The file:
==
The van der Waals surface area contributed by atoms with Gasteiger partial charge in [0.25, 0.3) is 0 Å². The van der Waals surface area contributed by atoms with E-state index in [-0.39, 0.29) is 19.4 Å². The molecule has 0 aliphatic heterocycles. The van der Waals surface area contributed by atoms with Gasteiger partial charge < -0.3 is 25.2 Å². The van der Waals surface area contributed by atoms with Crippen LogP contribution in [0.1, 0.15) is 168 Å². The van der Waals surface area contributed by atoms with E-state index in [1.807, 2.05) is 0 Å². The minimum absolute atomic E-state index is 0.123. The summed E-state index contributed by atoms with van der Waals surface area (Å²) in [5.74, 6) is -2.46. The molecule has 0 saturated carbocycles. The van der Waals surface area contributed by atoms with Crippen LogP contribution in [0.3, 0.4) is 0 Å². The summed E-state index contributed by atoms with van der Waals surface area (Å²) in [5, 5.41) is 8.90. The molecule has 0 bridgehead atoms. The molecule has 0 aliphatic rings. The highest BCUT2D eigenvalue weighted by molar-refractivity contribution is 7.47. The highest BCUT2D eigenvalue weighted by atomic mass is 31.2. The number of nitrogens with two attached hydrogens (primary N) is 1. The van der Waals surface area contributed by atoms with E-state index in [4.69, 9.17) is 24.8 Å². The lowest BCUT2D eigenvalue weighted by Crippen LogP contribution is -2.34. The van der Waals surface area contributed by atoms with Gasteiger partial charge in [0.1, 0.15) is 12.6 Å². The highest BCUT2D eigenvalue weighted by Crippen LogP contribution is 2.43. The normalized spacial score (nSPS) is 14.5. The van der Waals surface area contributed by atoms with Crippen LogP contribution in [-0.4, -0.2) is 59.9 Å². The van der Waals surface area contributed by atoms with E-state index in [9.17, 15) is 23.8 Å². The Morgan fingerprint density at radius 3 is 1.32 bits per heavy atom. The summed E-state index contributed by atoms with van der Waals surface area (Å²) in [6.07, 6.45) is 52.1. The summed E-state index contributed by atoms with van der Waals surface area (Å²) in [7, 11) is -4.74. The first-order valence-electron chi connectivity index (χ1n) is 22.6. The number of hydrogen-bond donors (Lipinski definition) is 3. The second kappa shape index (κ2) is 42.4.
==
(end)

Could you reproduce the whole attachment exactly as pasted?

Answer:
The van der Waals surface area contributed by atoms with Gasteiger partial charge in [0.25, 0.3) is 0 Å². The van der Waals surface area contributed by atoms with E-state index in [-0.39, 0.29) is 19.4 Å². The molecule has 0 aliphatic heterocycles. The van der Waals surface area contributed by atoms with Gasteiger partial charge < -0.3 is 25.2 Å². The van der Waals surface area contributed by atoms with Crippen LogP contribution in [0.1, 0.15) is 168 Å². The van der Waals surface area contributed by atoms with E-state index in [1.807, 2.05) is 0 Å². The minimum absolute atomic E-state index is 0.123. The summed E-state index contributed by atoms with van der Waals surface area (Å²) in [5.74, 6) is -2.46. The molecule has 0 saturated carbocycles. The van der Waals surface area contributed by atoms with Crippen LogP contribution in [0.3, 0.4) is 0 Å². The summed E-state index contributed by atoms with van der Waals surface area (Å²) in [5, 5.41) is 8.90. The molecule has 0 bridgehead atoms. The molecule has 0 aliphatic rings. The highest BCUT2D eigenvalue weighted by molar-refractivity contribution is 7.47. The highest BCUT2D eigenvalue weighted by atomic mass is 31.2. The number of nitrogens with two attached hydrogens (primary N) is 1. The van der Waals surface area contributed by atoms with E-state index in [4.69, 9.17) is 24.8 Å². The lowest BCUT2D eigenvalue weighted by Crippen LogP contribution is -2.34. The van der Waals surface area contributed by atoms with Gasteiger partial charge in [0.1, 0.15) is 12.6 Å². The highest BCUT2D eigenvalue weighted by Crippen LogP contribution is 2.43. The normalized spacial score (nSPS) is 14.5. The van der Waals surface area contributed by atoms with Crippen LogP contribution in [-0.4, -0.2) is 59.9 Å². The van der Waals surface area contributed by atoms with E-state index in [9.17, 15) is 23.8 Å². The Morgan fingerprint density at radius 3 is 1.32 bits per heavy atom. The summed E-state index contributed by atoms with van der Waals surface area (Å²) in [6.07, 6.45) is 52.1. The summed E-state index contributed by atoms with van der Waals surface area (Å²) in [7, 11) is -4.74. The first-order valence-electron chi connectivity index (χ1n) is 22.6. The number of hydrogen-bond donors (Lipinski definition) is 3. The second kappa shape index (κ2) is 42.4.